As their motto proves, the crew of the USS Enterprise split their infinitives along with their atoms. The motto should read: “To Go Boldly …” They're not alone. Remember that a split infinitive occurs when an adverb or adverbial phrase is placed between to and the verb.
People who feel strongly about their split infinitives really feel strongly about their split infinitives. A famous New Yorker cartoon shows Captain Bligh sailing away from the Bounty in a rowboat and shouting, “So Mr. Christian! You propose to unceremoniously cast me adrift?” The caption beneath the cartoon reads: “The crew can no longer tolerate Captain Bligh's ruthless splitting of infinitives.”
A split infinitive occurs when an adverb or adverbial phrase is placed between to and the verb.
Even though some people get their pencils bent out of shape over this matter, there is no authoritative grammar and usage text that expressly forbids it. Famous writers have been splitting their infinitives with abandon for centuries. George Bernard Shaw, the brilliant Irish playwright, once sent this letter to the Times of London: “There is a busybody on your staff who devotes a lot of time to chasing split infinitives: I call for the immediate dismissal of this pedant. It is of no consequence whether he decides to go quickly or to quickly go or quickly to go. The important thing is that he should go at once.”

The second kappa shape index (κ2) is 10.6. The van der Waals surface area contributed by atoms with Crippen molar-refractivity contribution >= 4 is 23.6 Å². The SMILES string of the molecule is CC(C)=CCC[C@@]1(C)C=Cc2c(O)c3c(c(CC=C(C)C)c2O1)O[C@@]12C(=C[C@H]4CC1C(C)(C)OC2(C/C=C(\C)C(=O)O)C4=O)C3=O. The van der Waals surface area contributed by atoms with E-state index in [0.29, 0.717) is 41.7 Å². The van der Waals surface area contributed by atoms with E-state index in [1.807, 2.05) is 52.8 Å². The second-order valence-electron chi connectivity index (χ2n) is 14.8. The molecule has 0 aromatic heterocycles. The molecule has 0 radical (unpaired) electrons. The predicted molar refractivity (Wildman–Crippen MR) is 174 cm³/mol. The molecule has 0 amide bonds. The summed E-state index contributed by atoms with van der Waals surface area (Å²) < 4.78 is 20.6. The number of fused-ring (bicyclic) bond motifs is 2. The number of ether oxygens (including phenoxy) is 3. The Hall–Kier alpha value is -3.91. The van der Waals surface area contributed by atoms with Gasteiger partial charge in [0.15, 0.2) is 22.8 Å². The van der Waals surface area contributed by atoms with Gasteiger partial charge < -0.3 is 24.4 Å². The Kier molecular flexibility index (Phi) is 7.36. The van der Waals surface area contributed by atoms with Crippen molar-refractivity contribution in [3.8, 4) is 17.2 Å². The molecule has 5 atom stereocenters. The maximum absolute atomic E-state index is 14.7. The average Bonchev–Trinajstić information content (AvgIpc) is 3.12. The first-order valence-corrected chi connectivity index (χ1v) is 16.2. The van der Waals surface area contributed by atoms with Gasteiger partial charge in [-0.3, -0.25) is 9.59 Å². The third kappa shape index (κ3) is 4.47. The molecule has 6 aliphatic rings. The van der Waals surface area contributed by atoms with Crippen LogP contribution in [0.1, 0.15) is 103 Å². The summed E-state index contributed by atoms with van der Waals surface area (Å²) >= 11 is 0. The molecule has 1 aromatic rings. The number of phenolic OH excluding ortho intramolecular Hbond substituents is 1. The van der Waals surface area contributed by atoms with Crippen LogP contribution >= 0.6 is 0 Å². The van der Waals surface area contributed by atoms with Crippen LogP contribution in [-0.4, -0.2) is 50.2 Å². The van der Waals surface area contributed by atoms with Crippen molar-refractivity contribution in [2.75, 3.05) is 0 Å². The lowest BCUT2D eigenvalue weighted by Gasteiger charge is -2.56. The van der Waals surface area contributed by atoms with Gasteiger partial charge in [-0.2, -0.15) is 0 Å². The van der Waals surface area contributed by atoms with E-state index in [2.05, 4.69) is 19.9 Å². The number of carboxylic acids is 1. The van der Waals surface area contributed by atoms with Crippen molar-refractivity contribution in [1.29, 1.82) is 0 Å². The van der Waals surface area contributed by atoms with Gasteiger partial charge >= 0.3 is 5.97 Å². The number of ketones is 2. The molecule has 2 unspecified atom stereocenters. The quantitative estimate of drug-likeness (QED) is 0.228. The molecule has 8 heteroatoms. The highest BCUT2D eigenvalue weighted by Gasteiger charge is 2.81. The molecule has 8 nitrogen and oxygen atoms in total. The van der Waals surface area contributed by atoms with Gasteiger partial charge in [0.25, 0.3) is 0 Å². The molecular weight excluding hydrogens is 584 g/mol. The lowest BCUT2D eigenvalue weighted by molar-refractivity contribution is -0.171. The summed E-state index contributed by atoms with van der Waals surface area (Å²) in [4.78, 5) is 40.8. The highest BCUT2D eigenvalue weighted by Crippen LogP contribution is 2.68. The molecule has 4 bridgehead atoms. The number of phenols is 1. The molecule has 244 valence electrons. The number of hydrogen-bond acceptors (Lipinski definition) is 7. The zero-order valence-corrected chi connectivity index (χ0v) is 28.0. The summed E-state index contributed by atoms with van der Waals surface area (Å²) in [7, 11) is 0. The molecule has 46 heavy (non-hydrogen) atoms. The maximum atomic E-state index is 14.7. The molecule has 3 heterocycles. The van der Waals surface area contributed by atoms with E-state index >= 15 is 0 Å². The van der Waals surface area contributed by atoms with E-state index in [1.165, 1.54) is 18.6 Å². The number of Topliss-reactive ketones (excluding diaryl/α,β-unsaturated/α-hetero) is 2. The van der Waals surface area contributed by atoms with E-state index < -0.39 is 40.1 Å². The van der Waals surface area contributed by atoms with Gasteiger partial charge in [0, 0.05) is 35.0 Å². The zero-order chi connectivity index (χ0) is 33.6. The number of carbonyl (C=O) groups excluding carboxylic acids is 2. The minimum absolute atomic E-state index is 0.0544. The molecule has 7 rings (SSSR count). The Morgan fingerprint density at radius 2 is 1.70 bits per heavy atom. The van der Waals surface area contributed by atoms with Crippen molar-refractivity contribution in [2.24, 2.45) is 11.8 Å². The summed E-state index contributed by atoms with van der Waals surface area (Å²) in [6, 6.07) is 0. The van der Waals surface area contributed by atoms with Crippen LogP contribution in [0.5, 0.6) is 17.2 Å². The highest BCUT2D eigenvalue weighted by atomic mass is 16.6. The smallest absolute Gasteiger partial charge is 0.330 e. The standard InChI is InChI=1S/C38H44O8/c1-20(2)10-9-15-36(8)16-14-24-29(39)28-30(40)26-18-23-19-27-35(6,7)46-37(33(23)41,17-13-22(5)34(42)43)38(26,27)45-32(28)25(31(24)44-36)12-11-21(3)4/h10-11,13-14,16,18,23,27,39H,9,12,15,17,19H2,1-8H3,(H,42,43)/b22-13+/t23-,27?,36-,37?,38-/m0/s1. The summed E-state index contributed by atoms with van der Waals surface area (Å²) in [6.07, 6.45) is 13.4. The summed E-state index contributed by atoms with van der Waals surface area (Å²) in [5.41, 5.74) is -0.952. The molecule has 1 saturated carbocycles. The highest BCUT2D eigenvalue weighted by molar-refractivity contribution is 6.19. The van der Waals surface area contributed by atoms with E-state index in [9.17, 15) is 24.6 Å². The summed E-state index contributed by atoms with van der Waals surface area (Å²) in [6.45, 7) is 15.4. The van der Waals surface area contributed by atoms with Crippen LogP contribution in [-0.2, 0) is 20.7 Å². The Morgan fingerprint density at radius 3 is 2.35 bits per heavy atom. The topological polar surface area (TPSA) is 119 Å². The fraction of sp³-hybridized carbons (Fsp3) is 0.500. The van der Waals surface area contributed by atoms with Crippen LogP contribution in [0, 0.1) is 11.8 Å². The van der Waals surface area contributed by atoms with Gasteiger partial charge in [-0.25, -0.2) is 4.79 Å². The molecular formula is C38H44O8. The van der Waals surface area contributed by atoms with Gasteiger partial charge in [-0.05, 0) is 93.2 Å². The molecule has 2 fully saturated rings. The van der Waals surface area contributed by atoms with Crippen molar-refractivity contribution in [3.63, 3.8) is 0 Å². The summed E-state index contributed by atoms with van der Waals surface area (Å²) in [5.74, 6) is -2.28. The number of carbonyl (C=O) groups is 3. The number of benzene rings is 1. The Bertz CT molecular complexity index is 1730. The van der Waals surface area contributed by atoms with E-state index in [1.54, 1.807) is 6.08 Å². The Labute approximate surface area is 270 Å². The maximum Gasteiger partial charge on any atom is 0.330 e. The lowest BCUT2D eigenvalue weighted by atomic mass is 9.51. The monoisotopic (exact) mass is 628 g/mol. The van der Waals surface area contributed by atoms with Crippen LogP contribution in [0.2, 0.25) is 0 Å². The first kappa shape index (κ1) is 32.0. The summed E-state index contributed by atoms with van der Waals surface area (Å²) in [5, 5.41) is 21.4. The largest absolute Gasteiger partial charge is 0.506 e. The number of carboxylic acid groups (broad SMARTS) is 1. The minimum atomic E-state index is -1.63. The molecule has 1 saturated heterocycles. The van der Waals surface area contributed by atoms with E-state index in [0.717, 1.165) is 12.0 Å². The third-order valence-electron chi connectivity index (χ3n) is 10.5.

The twentieth-century writer and cartoonist James Thurber had this to say to the editor who rearranged his infinitive: “When I split an infinitive, it is going to damn well stay split!”
What should you do? While I do not advocate that you go around town splitting infinitives with abandon, there's no point in mangling a sentence just to avoid a split infinitive. Good writers occasionally split infinitives to create emphasis, achieve a natural word order, and avoid confusion. If splitting an infinitive makes it possible for you to achieve the precise shade of meaning you desire, you have my blessing to split away.
Excerpted from The Complete Idiot's Guide to Grammar and Style © 2003 by Laurie E. Rozakis, Ph.D.. All rights reserved including the right of reproduction in whole or in part in any form. Used by arrangement with Alpha Books, a member of Penguin Group (USA) Inc.